Origin of the Word Mom
“Mother of mine / You gave to me all of my life To do as I please / I owe everything I have to you Mother, sweet mother of mine …”
Nobody knows who created the mesmeric word ‘mother’ and why mothers are called ‘mom’. Where in the world this word was first uttered and by whom, is not really known. However, the word can be traced back to the 1800s. It is widely believed that the word was born from the much older word ‘mamma’, which can be traced back to the 1500s in English. In Latin ‘mamma’ means ‘breast’ or ‘teat’, and from the word ‘mamma’, we also got the word ‘mammalia’ and later ‘mammal’ to describe animals that suckle their young.
Surprisingly, we find an extremely similar word of ‘mom’ almost in every language on earth. It is called ‘maman’ in French, ‘moeder’ in Dutch, ‘mor’ in Swedish, ‘mutter’ in German, ‘madre’ in Italian and Spanish, ‘ma mère in Portuguese, ‘mama’ in Russian and simply ‘ma’ in many Indian languages, including Hindi and Bengali.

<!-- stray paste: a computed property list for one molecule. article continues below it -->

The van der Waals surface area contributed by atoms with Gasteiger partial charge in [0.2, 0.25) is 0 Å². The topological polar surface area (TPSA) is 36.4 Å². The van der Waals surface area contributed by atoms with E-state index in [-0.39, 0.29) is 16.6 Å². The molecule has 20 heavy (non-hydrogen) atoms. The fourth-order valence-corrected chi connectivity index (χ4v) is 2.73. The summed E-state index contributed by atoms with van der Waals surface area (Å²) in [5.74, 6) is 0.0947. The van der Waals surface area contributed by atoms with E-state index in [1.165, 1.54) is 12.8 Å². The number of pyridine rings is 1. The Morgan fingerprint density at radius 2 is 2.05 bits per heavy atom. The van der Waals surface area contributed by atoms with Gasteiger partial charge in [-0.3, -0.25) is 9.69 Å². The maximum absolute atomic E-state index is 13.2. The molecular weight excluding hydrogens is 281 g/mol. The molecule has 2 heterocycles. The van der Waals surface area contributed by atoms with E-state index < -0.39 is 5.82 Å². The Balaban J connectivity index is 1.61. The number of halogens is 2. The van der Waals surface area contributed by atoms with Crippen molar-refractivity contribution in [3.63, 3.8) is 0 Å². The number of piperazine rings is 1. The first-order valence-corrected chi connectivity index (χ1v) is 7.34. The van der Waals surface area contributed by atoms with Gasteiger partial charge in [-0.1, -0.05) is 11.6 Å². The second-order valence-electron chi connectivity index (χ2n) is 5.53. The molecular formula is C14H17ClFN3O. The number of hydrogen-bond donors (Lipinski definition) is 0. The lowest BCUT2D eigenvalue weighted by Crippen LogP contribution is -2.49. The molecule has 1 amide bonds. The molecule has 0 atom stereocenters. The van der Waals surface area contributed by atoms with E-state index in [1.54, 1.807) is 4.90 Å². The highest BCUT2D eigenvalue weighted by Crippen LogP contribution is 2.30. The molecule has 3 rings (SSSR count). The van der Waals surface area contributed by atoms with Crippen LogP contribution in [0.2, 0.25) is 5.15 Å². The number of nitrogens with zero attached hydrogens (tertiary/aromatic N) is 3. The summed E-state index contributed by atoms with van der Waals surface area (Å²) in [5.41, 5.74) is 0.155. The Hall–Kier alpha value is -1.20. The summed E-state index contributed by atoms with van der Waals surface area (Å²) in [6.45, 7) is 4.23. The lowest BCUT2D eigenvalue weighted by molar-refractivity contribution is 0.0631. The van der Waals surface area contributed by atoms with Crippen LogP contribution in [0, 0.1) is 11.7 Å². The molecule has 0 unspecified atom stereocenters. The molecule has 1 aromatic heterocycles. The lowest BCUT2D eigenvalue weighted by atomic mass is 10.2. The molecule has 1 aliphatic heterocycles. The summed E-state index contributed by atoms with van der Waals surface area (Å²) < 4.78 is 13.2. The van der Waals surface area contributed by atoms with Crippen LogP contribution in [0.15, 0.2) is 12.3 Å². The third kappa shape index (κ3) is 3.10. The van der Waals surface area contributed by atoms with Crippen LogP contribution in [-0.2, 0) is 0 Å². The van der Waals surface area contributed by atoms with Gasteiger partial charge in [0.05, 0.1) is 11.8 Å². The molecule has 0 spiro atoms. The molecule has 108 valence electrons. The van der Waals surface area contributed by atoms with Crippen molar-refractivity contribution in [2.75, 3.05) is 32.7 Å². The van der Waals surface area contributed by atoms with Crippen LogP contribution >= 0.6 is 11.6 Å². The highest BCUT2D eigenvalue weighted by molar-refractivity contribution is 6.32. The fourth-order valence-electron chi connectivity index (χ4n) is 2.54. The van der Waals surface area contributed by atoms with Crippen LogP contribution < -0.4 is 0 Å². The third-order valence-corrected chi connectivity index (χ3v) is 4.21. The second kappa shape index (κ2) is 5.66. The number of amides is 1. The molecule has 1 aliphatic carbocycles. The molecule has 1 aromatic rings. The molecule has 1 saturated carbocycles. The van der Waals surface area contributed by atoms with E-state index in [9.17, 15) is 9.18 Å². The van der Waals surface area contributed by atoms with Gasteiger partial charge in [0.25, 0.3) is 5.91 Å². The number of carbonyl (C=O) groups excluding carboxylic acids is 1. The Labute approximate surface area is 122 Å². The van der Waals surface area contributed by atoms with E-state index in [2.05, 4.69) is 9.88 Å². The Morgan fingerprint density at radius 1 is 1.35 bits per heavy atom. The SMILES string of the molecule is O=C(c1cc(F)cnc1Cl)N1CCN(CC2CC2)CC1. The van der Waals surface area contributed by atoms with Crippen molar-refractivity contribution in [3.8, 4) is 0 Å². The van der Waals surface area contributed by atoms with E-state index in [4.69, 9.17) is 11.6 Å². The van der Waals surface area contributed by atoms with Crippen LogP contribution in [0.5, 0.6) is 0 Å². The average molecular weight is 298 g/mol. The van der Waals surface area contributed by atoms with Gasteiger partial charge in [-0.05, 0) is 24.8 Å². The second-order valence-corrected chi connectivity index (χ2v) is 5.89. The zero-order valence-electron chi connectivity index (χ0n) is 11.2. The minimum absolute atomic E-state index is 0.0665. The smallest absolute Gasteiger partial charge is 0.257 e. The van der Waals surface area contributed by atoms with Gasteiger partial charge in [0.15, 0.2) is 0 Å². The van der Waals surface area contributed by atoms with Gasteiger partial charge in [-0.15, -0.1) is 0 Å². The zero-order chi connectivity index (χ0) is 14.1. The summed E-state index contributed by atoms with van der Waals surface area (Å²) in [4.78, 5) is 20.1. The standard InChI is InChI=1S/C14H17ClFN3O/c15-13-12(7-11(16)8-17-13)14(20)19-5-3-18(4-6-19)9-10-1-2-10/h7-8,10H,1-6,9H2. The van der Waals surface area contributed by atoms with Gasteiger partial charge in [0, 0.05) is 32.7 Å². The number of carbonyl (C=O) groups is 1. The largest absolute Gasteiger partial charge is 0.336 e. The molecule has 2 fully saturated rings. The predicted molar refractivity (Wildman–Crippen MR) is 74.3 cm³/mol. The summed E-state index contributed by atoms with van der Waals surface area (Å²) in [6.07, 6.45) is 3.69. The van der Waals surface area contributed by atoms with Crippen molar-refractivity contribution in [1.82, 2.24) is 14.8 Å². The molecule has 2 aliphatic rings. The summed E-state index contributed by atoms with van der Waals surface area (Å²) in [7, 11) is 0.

It is evident that, universally the word starts with an ‘m’ sound. It is generally believed that a baby makes a repeated ‘m’ sound while suckling or feeding, while its mouth is full of his or her mother’s life giving bosom. Further, when the baby is hungry and sees the source of its food, he or she starts to repeat the same sound, the only sound known, to draw attention. Finally, the baby personifies the sound with the person of his or her food supply.
Though this not an established evidence of the origin of ‘mom’ or ‘mamma’, at the least it explains why in almost every language of the world the word denoting mother starts with the 'm', and often 'ma' sound.